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Pediatric Atrial Septal Defect (ASD) Closure Devices

Atrial septal defect (ASD) is a type of congenital heart disease, a heart condition your child is born with. ASD means there is a hole in the septum, the wall between the heart’s upper chambers (atria). ASD occurs when the baby’s wall does not form properly during pregnancy. The heart team at Children’s National Heart Institute uses the latest cardiac catheterization technology to repair these defects.

Applicable Conditions

Applicable Conditions

Atrial Septal Defect (ASD)

An atrial septal defect is an opening in the atrial septum, or dividing wall between the two upper chambers of the heart, known as the right and left atria. Learn more about this condition.

Children's Team

Children's Team

Providers

Joshua Kanter

Joshua Kanter

Medical Director, Interventional Cardiology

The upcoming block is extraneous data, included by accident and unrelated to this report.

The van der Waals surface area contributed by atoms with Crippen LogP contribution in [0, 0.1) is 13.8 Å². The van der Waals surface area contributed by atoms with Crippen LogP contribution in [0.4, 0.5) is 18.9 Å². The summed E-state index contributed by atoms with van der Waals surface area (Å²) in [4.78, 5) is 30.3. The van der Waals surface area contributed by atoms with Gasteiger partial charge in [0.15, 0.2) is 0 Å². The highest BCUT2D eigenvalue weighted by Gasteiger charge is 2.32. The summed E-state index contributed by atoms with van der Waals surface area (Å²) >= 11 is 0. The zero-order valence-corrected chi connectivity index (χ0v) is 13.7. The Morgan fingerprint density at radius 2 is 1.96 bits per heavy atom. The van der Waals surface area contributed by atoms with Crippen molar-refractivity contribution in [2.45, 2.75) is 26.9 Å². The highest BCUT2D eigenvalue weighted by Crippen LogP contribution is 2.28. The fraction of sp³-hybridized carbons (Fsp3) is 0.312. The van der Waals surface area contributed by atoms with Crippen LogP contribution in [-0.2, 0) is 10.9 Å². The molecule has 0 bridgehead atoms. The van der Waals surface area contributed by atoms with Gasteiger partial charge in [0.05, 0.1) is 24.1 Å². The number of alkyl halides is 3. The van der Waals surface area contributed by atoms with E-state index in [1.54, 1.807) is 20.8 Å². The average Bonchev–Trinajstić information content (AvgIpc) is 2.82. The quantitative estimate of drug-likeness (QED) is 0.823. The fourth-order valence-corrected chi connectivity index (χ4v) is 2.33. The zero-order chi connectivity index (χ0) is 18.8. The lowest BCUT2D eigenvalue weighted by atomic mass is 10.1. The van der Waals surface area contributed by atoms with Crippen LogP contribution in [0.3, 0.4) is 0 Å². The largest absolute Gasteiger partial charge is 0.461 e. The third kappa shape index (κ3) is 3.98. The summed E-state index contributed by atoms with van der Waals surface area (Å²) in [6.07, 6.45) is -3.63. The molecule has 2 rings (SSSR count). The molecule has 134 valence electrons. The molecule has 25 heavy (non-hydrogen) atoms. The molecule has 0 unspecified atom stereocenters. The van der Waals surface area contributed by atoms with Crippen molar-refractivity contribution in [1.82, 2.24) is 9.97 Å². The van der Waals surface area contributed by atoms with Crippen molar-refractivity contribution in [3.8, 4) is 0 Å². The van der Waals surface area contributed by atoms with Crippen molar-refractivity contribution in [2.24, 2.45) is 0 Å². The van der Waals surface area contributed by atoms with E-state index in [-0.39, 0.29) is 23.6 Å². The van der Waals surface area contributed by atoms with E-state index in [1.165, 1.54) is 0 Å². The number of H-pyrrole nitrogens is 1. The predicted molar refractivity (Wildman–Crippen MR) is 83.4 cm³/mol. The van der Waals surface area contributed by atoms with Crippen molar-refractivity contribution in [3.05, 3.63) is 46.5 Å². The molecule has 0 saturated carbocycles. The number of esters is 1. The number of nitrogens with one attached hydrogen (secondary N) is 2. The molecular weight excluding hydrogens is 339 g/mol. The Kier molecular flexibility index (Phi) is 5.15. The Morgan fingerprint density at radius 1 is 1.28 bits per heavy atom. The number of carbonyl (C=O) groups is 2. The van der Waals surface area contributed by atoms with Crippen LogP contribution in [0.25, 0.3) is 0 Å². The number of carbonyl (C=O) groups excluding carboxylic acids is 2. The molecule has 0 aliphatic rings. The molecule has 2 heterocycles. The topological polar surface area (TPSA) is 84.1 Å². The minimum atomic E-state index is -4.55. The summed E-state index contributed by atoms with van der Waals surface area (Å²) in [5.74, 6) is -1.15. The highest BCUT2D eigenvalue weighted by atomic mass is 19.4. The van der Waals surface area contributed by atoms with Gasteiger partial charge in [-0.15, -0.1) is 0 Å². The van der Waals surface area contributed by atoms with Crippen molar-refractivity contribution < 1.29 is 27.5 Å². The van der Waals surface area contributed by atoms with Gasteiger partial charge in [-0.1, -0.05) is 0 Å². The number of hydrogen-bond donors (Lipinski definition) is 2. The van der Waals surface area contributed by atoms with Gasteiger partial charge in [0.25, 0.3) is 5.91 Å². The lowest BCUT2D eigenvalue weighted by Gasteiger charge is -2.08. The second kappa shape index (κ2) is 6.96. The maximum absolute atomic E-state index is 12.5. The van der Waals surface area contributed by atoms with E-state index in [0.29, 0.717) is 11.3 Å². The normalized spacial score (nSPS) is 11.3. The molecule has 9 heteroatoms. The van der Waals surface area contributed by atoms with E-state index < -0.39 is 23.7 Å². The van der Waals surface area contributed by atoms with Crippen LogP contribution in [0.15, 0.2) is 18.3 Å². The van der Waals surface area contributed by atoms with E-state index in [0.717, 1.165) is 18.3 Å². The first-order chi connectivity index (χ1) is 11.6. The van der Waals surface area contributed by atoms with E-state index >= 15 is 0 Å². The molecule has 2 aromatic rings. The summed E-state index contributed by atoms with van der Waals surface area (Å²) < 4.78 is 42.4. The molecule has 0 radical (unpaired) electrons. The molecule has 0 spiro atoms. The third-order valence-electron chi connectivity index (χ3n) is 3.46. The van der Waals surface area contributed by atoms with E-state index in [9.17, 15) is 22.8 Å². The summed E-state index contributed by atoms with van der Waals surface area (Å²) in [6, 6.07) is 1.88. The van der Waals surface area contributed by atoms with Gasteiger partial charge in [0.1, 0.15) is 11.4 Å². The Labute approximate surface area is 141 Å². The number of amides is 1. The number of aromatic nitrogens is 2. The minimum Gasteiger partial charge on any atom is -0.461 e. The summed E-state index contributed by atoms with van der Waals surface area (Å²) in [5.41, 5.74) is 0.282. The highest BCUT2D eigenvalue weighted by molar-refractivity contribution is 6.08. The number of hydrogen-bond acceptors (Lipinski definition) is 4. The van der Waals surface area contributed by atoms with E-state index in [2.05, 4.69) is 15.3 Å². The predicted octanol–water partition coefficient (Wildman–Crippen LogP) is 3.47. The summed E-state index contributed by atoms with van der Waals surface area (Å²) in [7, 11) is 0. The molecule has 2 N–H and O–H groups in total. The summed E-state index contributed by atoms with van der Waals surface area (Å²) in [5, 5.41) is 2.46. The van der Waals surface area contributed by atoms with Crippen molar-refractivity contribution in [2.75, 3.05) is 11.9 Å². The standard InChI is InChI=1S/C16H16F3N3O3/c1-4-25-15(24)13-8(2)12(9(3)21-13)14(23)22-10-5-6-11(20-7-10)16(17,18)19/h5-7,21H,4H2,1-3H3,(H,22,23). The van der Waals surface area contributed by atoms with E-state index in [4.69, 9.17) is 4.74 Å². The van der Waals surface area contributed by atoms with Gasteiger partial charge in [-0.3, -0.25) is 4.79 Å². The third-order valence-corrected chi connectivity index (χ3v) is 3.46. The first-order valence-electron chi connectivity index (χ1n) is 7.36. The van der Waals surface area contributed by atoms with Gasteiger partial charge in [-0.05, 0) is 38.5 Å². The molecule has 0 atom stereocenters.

Interventional Cardiologist
Tacy Downing, MD

Tacy Downing

Interventional Cardiologist
Adult Congenital Cardiologist
Departments

Departments

Cardiac Catheterization

We perform hundreds of catheterization procedures every year. We treat children with the most complex heart, blood vessel, and valve conditions. We have one of the highest success rates for cardiac catheterization procedures. Learn more about Cardiac Catheterization.

Cardiac Surgery

Our pediatric heart surgery team performs twice the number of surgeries of any other hospital in the region, with some of the best outcomes in the nation.

Cardiology

The pediatric heart experts at Children’s National Hospital in Washington, D.C., provide advanced care for unborn babies, children and young adults with heart conditions.